Understanding Our Faith

The third part of the Creed

In both the creeds that are part of the celebration of Mass – the Apostles’ Creed and the Nicene Creed – the third section begins: ‘I believe in the Holy Spirit….’. 

In the Apostles’ Creed, we have a simpler formula which reads: ‘I believe in the Holy Spirit, the holy Catholic Church, the communion of saints, the forgiveness of sins, the resurrection of the body and life everlasting.’

In the Nicene Creed, which was formulated later, we find the following: ‘I believe in the Holy Spirit, the Lord, the giver of life, who proceeds from the Father and the Son, who with the Father and the Son is adored and glorified, who has spoken through the prophets.  I believe in one, holy, catholic and apostolic Church.  I confess one baptism for the forgiveness of sins and I look forward to the resurrection of the dead and the life of the world to come.’

The reason for the additions to this longer Creed was that in the course of the fourth and fifth centuries, there were groups who denied the divinity of the Holy Spirit or who saw the Spirit as independent of the Father and the Son.

The creeds do not try to express every aspect of the Christian Faith.  Rather they seek to express its core, the source from which everything else arises.  And so each creed expresses faith in Christ and his mystery and in the mystery of the Trinity: Father, Son and Holy Spirit.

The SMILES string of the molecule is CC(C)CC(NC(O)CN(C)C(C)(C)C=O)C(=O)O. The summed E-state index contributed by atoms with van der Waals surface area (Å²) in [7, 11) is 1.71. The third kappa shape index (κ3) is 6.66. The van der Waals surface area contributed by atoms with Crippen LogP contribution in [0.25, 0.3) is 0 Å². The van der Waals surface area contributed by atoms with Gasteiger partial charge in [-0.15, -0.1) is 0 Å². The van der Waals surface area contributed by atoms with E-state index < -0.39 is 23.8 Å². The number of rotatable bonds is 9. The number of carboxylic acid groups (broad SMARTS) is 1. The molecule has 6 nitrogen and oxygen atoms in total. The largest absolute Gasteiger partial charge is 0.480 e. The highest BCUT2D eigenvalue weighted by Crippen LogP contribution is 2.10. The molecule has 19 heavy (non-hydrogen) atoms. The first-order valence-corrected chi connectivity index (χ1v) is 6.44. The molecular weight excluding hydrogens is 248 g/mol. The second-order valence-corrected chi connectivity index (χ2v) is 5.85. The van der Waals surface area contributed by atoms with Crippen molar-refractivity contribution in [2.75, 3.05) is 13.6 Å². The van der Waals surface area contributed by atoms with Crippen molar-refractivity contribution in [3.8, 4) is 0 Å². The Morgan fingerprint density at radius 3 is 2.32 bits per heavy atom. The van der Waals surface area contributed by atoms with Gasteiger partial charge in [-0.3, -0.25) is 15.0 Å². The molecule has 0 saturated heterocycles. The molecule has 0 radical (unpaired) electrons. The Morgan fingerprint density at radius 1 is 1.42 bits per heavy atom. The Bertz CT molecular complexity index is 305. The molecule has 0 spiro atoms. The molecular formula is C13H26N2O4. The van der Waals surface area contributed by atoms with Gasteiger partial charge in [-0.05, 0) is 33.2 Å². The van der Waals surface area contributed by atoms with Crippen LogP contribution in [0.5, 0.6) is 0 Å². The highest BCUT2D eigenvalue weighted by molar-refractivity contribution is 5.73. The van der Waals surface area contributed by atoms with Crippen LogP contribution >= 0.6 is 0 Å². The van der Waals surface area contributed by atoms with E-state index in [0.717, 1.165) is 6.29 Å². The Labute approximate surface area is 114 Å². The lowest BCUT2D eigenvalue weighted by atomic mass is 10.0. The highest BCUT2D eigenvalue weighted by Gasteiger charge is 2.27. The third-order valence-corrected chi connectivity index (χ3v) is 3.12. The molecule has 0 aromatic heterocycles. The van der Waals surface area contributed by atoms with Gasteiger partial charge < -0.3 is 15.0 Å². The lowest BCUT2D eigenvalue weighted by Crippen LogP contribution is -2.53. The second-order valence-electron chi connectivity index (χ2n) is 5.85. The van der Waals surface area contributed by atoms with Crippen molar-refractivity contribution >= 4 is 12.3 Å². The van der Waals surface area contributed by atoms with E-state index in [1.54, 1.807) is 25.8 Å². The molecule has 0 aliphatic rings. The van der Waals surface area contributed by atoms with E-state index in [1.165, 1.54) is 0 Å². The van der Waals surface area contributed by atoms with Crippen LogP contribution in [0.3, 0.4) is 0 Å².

Then in the third part that we are about to concentrate on, we find faith expressed in the Church, in baptism, in forgiveness, in the resurrection promised to us and the new life to come.

Over the coming weeks we will look at these aspects of the Christian Faith.

By Fr Frank O’Loughlin

 

Faith Reflections

Comments

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Kerry Bourke

Thank you Fr. Frank. That is very clear. I didn't realise that there was early misunderstanding of the 'nature' of the Holy Spirit.

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John Vanspall

Thank you Father Frank.

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